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BIO Releases Points to Consider on Truthful and Non-Misleading Product Communication

August 4, 2016
Today, BIO releases Points to Consider on Truthful and Non-Misleading Product CommunicationThis document advances the dialogue on this issue toward achieving the shared aim of getting the right medicine to the right patient at the right time.

The current “Information Age” holds significant promise to improve the ability of stakeholders to make well-informed healthcare decisions.  Never before has information about healthcare interventions, including innovative medicines, been so readily available from so many different sources and through so many different platforms.  In this era of data-driven medicine, health care professionals and payers of health care seek more, not less, information about the safety, effectiveness, and value of treatments.  As scientific research and clinical practice make huge strides toward treating and curing the serious diseases we face, how can this promise be practically translated, while mitigating the risks from inaccurate, imprecise, or potentially confusing information along the way?

The Points to Consider demonstrate that resolving this issue is not just a legal or regulatory matter, but implicates bioethical imperatives.  Last week, BIO and PhRMA released joint Principles on communications with health care professionals and payers that make a significant contribution to answering that question from a legal and regulatory perspective.  The Principles are intended to guide the establishment of clear standards to govern responsible, truthful and non-misleading communications that inform healthcare professionals and payers about the safe and effective use of medicines.  The Points to Consider we release today complement the Principles by exploring the bioethical foundation of the need for changes to the current legal and regulatory regime and further sketch out the parameters of an ideal information environment that can support our broader goals for improving the healthcare system.  In other words, the Points to Consider address “why” change is needed, and the Principles explain “what” that change should be.

The Points to Consider are the conclusion to a year-long study of the bioethical underpinnings of truthful and non-misleading product communication.  During the course of the document’s development, BIO’s Board Standing Committee on Bioethics—whose remit is to consider, through the lens of bioethics, issues impacting BIO members—engaged with a diversity of stakeholders, including hosting discussions with bioethicists and representatives of the provider and patient communities.  Through this dialogue, we sought to obtain insights into different perspectives on relevant bioethical norms and implications with regard to product communication and, relatedly, understand the value of this information to different stakeholders.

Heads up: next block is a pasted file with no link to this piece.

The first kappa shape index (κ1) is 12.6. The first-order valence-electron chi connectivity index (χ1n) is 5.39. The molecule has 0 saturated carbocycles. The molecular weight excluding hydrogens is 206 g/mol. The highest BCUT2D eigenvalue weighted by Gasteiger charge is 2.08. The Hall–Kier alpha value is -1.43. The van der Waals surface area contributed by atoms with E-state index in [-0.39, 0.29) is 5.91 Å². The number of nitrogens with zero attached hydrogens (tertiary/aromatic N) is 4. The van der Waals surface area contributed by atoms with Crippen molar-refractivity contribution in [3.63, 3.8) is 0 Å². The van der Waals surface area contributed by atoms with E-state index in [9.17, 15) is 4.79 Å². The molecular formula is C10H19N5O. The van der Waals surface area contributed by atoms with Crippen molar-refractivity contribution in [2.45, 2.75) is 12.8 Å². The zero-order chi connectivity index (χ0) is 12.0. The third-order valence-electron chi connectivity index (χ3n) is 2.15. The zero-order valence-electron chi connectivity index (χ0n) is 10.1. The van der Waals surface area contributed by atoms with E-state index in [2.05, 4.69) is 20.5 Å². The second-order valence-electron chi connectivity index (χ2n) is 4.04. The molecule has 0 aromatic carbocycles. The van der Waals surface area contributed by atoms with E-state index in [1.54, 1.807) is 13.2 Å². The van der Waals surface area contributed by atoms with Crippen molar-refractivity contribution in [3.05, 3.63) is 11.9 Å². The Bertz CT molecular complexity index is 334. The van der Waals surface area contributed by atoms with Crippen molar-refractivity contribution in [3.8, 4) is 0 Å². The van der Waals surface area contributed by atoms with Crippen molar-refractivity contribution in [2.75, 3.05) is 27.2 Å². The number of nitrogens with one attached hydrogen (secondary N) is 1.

BIO also relied on our existing Statement of Ethical Principles(the “Statement”), which identifies our commitments with respect to the socially responsible development and use of biotechnology to help save or improve lives.1  Enshrined in this Statement is the commitment to contribute to improving the information available to stakeholders at the point of healthcare decision-making and a recognition of the role of science-based regulation to facilitate the communication of product information.

Applying the Statement to the issue of product communication, and working through the lens of diverse input, BIO identified four primary Considerations that can foster an ethical ecosystem for truthful and non-misleading product communication:

  • All parties communicating product information should ensure that timely, truthful and non-misleading information—including, but not limited to, clinical and other information contained in a product’s FDA labeling—is available to all relevant stakeholders;

  • Timely, efficient mechanisms should be in place to ensure the quality of the truthful and non-misleading information that is communicated;

  • Any regime governing truthful and non-misleading communication should take into account whether such information is meaningful in the context of patient care; and

  • Conflicts of interest should be assessed through a common mechanism, not through stakeholder-specific means, and mechanisms to address COI should be built based on the existing work on this subject.

These Considerations will inform BIO’s perspective as we engage in broader conversations with regard to biopharmaceutical companies’ product communication.

BIO hopes that the Points to Consider can act as the foundation for further discussion on this critical topic.  We believe that the framework outlined will further enable patient access to the most appropriate biotechnologies for them and contribute to increasing the efficiency and effectiveness of the healthcare system.

[1] BIO. 2013. BIO Statement of Ethical Principles. Available at:


Allen Waxman is Executive Vice President at Eisai Inc., and serves as Chair of BIO’s Board Standing Committee on Bioethics.